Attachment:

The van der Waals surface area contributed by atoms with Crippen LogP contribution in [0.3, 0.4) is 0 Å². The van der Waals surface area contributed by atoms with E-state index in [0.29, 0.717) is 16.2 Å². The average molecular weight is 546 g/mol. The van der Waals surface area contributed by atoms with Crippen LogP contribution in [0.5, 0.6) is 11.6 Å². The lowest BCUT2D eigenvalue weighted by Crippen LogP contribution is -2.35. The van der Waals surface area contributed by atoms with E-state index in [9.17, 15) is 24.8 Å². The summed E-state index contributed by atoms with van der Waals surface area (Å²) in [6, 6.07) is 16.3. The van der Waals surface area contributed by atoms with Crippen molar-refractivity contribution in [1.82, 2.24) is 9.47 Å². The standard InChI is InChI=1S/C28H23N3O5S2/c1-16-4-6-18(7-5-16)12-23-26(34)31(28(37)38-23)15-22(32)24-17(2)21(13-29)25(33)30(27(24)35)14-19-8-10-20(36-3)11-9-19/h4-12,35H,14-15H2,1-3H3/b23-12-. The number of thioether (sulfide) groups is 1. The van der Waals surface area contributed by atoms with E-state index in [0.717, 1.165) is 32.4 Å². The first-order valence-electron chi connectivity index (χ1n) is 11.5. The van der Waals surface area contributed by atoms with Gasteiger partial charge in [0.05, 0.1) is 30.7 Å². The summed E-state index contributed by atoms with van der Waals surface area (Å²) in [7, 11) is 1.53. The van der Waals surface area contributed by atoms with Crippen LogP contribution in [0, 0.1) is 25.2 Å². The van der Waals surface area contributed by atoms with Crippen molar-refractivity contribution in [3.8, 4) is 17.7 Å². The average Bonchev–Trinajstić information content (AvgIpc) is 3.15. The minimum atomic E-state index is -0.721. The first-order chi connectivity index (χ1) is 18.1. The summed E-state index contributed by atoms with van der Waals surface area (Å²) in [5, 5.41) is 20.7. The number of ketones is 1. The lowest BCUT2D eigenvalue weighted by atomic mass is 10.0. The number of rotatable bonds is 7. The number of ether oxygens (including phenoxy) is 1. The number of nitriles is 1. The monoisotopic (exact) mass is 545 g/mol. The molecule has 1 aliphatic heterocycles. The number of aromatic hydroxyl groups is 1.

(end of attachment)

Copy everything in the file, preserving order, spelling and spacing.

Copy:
The van der Waals surface area contributed by atoms with Crippen LogP contribution in [0.3, 0.4) is 0 Å². The van der Waals surface area contributed by atoms with E-state index in [0.29, 0.717) is 16.2 Å². The average molecular weight is 546 g/mol. The van der Waals surface area contributed by atoms with Crippen LogP contribution in [0.5, 0.6) is 11.6 Å². The lowest BCUT2D eigenvalue weighted by Crippen LogP contribution is -2.35. The van der Waals surface area contributed by atoms with E-state index in [9.17, 15) is 24.8 Å². The summed E-state index contributed by atoms with van der Waals surface area (Å²) in [6, 6.07) is 16.3. The van der Waals surface area contributed by atoms with Crippen molar-refractivity contribution in [1.82, 2.24) is 9.47 Å². The standard InChI is InChI=1S/C28H23N3O5S2/c1-16-4-6-18(7-5-16)12-23-26(34)31(28(37)38-23)15-22(32)24-17(2)21(13-29)25(33)30(27(24)35)14-19-8-10-20(36-3)11-9-19/h4-12,35H,14-15H2,1-3H3/b23-12-. The number of thioether (sulfide) groups is 1. The van der Waals surface area contributed by atoms with E-state index in [0.717, 1.165) is 32.4 Å². The first-order valence-electron chi connectivity index (χ1n) is 11.5. The van der Waals surface area contributed by atoms with Gasteiger partial charge in [0.05, 0.1) is 30.7 Å². The summed E-state index contributed by atoms with van der Waals surface area (Å²) in [7, 11) is 1.53. The van der Waals surface area contributed by atoms with Crippen LogP contribution in [0, 0.1) is 25.2 Å². The van der Waals surface area contributed by atoms with Crippen molar-refractivity contribution in [3.8, 4) is 17.7 Å². The average Bonchev–Trinajstić information content (AvgIpc) is 3.15. The minimum atomic E-state index is -0.721. The first-order chi connectivity index (χ1) is 18.1. The summed E-state index contributed by atoms with van der Waals surface area (Å²) in [5, 5.41) is 20.7. The number of ketones is 1. The lowest BCUT2D eigenvalue weighted by atomic mass is 10.0. The number of rotatable bonds is 7. The number of ether oxygens (including phenoxy) is 1. The number of nitriles is 1. The monoisotopic (exact) mass is 545 g/mol. The molecule has 1 aliphatic heterocycles. The number of aromatic hydroxyl groups is 1.